British sprinter Nigel Levine has been suspended from all sport for four years after testing positive for banned asthma drug clenbuterol, UK Anti-Doping has announced.
The 29-year-old tested positive for the prohibited substance following an out-of-competition test on November 24 last year.
It emerged in February that he had been charged with committing an anti-doping violation and provisionally suspended.
In its announcement of the four-year ban on Tuesday, UKAD said Levine’s suspension would be backdated to December 13 2017, the date of the provisional suspension, and run until December 12 2021.
Widely used to treat breathing problems, clenbuterol has also been abused by athletes and bodybuilders to burn fat and boost aerobic capacity, hence its place on the World Anti-Doping Agency’s prohibited list.
UKAD said Levine had suggested clenbuterol was present in his urine sample “due to his use of supplements that must have been contaminated” with the substance.
It said Levine had referred to two supplements he claimed he was using at the time of testing and stated there were instances of other supplements made by the same manufacturer being contaminated with prohibited substances.
It added: “UKAD also notes that on his Doping Control Form, when asked to identify what supplements he had consumed in the seven days prior to sample collection, Mr Levine answered “None”.”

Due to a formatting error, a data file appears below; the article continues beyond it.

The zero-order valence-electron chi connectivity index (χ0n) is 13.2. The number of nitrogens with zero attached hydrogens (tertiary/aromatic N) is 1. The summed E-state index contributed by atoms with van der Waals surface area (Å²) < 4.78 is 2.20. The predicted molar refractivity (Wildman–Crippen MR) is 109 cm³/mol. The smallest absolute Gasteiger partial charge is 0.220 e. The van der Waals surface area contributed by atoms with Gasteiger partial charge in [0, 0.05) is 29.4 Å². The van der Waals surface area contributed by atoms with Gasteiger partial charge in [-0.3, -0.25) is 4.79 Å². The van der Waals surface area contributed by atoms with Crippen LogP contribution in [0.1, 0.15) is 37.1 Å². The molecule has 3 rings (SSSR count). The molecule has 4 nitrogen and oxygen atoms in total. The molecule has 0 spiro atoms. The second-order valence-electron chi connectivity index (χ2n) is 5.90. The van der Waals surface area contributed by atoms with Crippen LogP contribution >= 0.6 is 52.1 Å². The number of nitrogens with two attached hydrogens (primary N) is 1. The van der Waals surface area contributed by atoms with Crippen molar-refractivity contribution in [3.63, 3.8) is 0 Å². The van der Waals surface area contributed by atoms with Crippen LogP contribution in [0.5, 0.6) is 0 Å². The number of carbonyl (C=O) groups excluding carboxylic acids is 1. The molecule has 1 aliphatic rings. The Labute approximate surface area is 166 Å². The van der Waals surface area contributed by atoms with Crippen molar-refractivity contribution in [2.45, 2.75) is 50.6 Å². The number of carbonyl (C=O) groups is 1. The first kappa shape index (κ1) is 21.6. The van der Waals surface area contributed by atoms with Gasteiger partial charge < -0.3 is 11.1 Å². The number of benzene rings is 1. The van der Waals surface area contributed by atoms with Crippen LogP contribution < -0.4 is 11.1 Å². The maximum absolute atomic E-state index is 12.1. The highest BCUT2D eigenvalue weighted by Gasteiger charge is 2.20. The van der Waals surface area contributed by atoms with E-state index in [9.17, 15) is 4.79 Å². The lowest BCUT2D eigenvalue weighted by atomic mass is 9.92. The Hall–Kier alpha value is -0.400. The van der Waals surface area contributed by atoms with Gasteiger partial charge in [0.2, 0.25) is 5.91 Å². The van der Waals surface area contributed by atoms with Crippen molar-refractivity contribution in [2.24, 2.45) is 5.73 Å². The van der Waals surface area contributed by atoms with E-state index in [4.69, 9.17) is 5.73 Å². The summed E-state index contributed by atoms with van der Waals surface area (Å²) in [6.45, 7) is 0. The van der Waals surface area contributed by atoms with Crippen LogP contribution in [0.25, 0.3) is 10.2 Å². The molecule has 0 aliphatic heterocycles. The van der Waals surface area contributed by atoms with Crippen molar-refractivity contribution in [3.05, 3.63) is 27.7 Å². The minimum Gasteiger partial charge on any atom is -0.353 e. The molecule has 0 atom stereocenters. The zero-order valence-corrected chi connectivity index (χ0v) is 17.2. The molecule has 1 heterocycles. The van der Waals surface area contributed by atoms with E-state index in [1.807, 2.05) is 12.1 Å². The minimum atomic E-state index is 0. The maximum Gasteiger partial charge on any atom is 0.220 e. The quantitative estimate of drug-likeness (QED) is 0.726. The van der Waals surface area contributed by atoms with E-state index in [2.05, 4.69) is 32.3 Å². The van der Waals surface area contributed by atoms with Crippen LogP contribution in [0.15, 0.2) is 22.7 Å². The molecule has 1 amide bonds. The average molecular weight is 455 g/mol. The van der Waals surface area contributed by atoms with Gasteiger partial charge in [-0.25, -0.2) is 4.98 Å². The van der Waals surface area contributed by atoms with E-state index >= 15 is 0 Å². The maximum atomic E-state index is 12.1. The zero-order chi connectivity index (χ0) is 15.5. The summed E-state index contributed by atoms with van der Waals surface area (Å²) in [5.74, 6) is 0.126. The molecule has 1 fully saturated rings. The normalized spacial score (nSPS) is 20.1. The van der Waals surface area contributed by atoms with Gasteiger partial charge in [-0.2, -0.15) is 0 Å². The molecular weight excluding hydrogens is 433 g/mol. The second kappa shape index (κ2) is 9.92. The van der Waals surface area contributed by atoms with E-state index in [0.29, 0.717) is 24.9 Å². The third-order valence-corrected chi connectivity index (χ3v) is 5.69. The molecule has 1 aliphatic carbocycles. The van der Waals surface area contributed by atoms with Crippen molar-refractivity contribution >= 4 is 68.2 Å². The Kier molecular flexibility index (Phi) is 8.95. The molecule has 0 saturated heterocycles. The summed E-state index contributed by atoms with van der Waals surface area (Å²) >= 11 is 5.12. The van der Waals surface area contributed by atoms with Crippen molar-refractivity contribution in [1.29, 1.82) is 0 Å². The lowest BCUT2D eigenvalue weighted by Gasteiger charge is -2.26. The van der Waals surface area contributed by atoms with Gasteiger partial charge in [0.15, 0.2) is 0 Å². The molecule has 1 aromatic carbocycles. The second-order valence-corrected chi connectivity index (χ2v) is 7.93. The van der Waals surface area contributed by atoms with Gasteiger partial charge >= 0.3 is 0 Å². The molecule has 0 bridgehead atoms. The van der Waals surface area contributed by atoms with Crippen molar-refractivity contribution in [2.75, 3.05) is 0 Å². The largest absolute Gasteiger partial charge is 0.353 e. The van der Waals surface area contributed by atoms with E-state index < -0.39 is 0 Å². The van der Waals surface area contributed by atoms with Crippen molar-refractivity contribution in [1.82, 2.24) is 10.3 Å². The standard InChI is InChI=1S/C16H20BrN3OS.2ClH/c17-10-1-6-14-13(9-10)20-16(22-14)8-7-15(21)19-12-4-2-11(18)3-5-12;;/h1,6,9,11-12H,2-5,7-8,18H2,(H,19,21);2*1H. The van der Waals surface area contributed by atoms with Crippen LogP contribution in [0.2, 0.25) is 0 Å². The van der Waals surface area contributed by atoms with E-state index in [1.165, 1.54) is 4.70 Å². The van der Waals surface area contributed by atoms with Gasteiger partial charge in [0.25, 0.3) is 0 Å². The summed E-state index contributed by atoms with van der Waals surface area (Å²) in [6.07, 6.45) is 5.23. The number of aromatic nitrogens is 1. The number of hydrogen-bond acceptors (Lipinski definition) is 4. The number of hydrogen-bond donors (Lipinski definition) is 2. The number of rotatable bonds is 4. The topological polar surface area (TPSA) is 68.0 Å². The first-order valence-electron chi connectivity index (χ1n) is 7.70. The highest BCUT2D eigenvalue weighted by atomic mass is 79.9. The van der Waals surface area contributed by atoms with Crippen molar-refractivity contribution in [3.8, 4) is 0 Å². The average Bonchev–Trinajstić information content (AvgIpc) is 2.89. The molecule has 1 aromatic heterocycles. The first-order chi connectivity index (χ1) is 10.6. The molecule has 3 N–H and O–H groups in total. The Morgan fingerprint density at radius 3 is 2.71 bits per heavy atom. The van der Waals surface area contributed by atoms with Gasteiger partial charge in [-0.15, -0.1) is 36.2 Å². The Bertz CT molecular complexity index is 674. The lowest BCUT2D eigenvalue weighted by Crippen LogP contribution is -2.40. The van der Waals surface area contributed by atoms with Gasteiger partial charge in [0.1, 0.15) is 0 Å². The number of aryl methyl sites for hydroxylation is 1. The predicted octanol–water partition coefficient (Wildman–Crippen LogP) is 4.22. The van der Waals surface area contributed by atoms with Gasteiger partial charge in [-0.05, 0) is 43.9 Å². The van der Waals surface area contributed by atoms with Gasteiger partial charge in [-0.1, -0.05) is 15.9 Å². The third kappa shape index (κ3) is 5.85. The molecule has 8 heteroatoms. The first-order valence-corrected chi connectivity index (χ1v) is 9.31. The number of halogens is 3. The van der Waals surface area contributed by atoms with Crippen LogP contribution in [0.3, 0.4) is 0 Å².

UKAD also said Levine maintains his behaviour at the time of sample collection supports his claim he did not ingest clenbuterol intentionally, as he could have decided not to open the door to testers but chose to co-operate – something it said it saw as “not enough to demonstrate a lack of intention” on his part.
UKAD said the case was “too serious for a reduction to be applied”, with it having “concluded that there are no specific or relevant circumstances that render Mr Levine’s degree of fault as anything other than high.”
He failed the test having only just returned to training after a serious motorbike accident with team-mate James Ellington in Tenerife in January 2017, in which he suffered a broken pelvis.
UKAD chief executive Nicole Sapstead said on Tuesday: “All athletes must adhere to the principle of strict liability, and are solely responsible for any substances found in their system.
“Mr Levine is an elite athlete, who has competed at the Olympic Games, European and World Championships, and has received significant anti-doping education throughout his career.
“It is up to role models such as Mr Levine to uphold the highest standards when it comes to anti-doping, ensuring they check all supplements thoroughly and are 100 per cent certain they know that what they are consuming is not prohibited.”